Portland is a joined OSDL/Freedesktop.org initiative, which was created to provide independent software developers (ISDs) with stable APIs into Desktop Linux and other Free Desktop platforms. The first result of the Portland initiative is Xdg-utils, which is a free set of open source tools that allows applications to easily integrate with the desktop configuration your customer has chosen to work with. Portland intends to deliver two sets of interfaces. One set will be offered in the form of a set of command line tools. The other will be offered in the form of one or more libraries that applications can link with. These first common interfaces are a set of command line tools, xdg-utils.
By submitting your email address, you agree to receive emails regarding relevant topic offers from TechTarget and its partners. You can withdraw your consent at any time. Contact TechTarget at 275 Grove Street, Newton, MA.
There's really nothing new about this kind of functionality. What is new, is that developers can use the functionality regardless of which desktop environment --KDE or GNOME -- they are targeting. This means ISVs can design programs much more easily for both environments because Portland is designed to help bridge the gap between these two widely used Linux user interfaces. It will allow clients to develop only one type of application, regardless of the desktop environment.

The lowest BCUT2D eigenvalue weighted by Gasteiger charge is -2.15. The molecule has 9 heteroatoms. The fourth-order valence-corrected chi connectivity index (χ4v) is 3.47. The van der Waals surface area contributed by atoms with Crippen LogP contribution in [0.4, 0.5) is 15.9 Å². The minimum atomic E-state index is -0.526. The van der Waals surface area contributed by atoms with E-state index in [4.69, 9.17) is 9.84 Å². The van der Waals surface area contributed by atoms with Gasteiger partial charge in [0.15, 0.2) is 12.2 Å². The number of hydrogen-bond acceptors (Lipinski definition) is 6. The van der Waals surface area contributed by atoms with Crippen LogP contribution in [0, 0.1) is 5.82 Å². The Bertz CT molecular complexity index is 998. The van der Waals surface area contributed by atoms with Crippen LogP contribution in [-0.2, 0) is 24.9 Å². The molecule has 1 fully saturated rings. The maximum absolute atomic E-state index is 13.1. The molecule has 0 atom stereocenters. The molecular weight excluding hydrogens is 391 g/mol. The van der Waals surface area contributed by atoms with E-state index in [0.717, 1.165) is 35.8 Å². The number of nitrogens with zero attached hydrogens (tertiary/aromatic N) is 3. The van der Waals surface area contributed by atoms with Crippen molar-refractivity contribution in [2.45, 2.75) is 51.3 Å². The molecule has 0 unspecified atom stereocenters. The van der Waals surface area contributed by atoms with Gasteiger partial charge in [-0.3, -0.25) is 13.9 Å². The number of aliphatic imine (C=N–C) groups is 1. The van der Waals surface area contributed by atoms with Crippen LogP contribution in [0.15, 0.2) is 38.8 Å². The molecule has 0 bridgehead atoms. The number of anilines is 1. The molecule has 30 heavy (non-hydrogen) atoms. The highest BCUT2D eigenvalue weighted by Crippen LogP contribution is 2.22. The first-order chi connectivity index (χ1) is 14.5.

Dig Deeper on Server Operating Systems: Windows, Linux and Unix
Related Q&A from Kenneth Milberg
Unix-to-Linux migration expert Ken Milberg describes how virtualization, support, clustering and more fit into the migration of an IT infrastructure ...continue reading
A reader new to Linux wonders about which distribution is recommended for installing Nagios and what Nahant and Tikanga mean.continue reading
Documentation for Red Hat Enterprise Linux 5 covering checking system performance, tuning, kernel configuration and extending the file system exists ...continue reading
Have a question for an expert?
Please add a title for your question
Get answers from a TechTarget expert on whatever's puzzling you.